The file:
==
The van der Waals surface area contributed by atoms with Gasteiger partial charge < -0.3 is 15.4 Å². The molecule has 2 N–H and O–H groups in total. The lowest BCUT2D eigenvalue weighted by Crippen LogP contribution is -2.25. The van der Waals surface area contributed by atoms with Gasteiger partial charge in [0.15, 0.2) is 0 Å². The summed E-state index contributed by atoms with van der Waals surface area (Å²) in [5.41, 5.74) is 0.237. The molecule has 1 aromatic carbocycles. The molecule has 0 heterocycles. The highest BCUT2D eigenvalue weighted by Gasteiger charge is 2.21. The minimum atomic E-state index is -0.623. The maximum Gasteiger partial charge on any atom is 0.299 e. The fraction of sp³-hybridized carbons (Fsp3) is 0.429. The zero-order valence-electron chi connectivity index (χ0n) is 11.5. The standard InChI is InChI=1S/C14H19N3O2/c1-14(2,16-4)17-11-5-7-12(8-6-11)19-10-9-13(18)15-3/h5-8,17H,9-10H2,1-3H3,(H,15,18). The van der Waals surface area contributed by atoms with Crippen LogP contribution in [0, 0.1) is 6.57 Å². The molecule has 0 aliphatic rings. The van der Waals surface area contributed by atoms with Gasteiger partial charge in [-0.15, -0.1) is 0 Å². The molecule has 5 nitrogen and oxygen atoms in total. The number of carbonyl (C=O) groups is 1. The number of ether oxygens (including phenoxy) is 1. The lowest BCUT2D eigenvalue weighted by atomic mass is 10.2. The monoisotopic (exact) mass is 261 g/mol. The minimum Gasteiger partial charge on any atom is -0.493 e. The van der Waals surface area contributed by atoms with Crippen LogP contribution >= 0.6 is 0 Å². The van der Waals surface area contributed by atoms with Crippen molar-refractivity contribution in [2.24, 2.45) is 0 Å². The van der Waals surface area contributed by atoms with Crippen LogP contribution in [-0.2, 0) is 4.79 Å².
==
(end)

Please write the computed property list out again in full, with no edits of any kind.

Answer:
The van der Waals surface area contributed by atoms with Gasteiger partial charge < -0.3 is 15.4 Å². The molecule has 2 N–H and O–H groups in total. The lowest BCUT2D eigenvalue weighted by Crippen LogP contribution is -2.25. The van der Waals surface area contributed by atoms with Gasteiger partial charge in [0.15, 0.2) is 0 Å². The summed E-state index contributed by atoms with van der Waals surface area (Å²) in [5.41, 5.74) is 0.237. The molecule has 1 aromatic carbocycles. The molecule has 0 heterocycles. The highest BCUT2D eigenvalue weighted by Gasteiger charge is 2.21. The minimum atomic E-state index is -0.623. The maximum Gasteiger partial charge on any atom is 0.299 e. The fraction of sp³-hybridized carbons (Fsp3) is 0.429. The zero-order valence-electron chi connectivity index (χ0n) is 11.5. The standard InChI is InChI=1S/C14H19N3O2/c1-14(2,16-4)17-11-5-7-12(8-6-11)19-10-9-13(18)15-3/h5-8,17H,9-10H2,1-3H3,(H,15,18). The van der Waals surface area contributed by atoms with Crippen LogP contribution in [0, 0.1) is 6.57 Å². The molecule has 0 aliphatic rings. The van der Waals surface area contributed by atoms with Gasteiger partial charge in [-0.15, -0.1) is 0 Å². The molecule has 5 nitrogen and oxygen atoms in total. The number of carbonyl (C=O) groups is 1. The number of ether oxygens (including phenoxy) is 1. The lowest BCUT2D eigenvalue weighted by atomic mass is 10.2. The monoisotopic (exact) mass is 261 g/mol. The minimum Gasteiger partial charge on any atom is -0.493 e. The van der Waals surface area contributed by atoms with Crippen LogP contribution >= 0.6 is 0 Å². The van der Waals surface area contributed by atoms with Crippen molar-refractivity contribution in [2.24, 2.45) is 0 Å². The van der Waals surface area contributed by atoms with Crippen LogP contribution in [-0.2, 0) is 4.79 Å².